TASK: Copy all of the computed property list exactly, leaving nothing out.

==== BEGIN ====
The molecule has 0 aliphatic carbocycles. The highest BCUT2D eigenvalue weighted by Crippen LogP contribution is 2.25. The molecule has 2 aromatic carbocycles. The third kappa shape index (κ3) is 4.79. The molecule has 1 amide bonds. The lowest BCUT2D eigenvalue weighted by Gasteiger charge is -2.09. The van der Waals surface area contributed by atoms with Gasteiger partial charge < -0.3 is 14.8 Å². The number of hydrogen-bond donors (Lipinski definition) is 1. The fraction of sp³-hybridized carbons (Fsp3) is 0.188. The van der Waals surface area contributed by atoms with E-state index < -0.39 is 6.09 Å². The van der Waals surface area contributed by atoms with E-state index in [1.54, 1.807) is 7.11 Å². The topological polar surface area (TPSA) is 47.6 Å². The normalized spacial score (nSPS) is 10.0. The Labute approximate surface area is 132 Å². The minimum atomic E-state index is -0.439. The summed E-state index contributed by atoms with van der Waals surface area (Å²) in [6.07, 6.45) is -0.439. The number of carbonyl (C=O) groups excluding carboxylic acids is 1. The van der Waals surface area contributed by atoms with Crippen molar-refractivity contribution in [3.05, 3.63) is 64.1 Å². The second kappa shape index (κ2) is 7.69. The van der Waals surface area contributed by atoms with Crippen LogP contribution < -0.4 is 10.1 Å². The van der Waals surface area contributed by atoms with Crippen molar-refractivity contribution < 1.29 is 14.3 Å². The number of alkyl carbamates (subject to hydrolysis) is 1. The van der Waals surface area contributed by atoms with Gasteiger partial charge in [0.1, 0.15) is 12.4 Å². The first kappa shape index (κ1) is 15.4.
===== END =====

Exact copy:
The molecule has 0 aliphatic carbocycles. The highest BCUT2D eigenvalue weighted by Crippen LogP contribution is 2.25. The molecule has 2 aromatic carbocycles. The third kappa shape index (κ3) is 4.79. The molecule has 1 amide bonds. The lowest BCUT2D eigenvalue weighted by Gasteiger charge is -2.09. The van der Waals surface area contributed by atoms with Gasteiger partial charge < -0.3 is 14.8 Å². The number of hydrogen-bond donors (Lipinski definition) is 1. The fraction of sp³-hybridized carbons (Fsp3) is 0.188. The van der Waals surface area contributed by atoms with E-state index < -0.39 is 6.09 Å². The van der Waals surface area contributed by atoms with E-state index in [1.54, 1.807) is 7.11 Å². The topological polar surface area (TPSA) is 47.6 Å². The normalized spacial score (nSPS) is 10.0. The Labute approximate surface area is 132 Å². The minimum atomic E-state index is -0.439. The summed E-state index contributed by atoms with van der Waals surface area (Å²) in [6.07, 6.45) is -0.439. The number of carbonyl (C=O) groups excluding carboxylic acids is 1. The van der Waals surface area contributed by atoms with Crippen molar-refractivity contribution in [3.05, 3.63) is 64.1 Å². The second kappa shape index (κ2) is 7.69. The van der Waals surface area contributed by atoms with Crippen LogP contribution < -0.4 is 10.1 Å². The van der Waals surface area contributed by atoms with Crippen molar-refractivity contribution < 1.29 is 14.3 Å². The number of alkyl carbamates (subject to hydrolysis) is 1. The van der Waals surface area contributed by atoms with Gasteiger partial charge in [0.1, 0.15) is 12.4 Å². The first kappa shape index (κ1) is 15.4.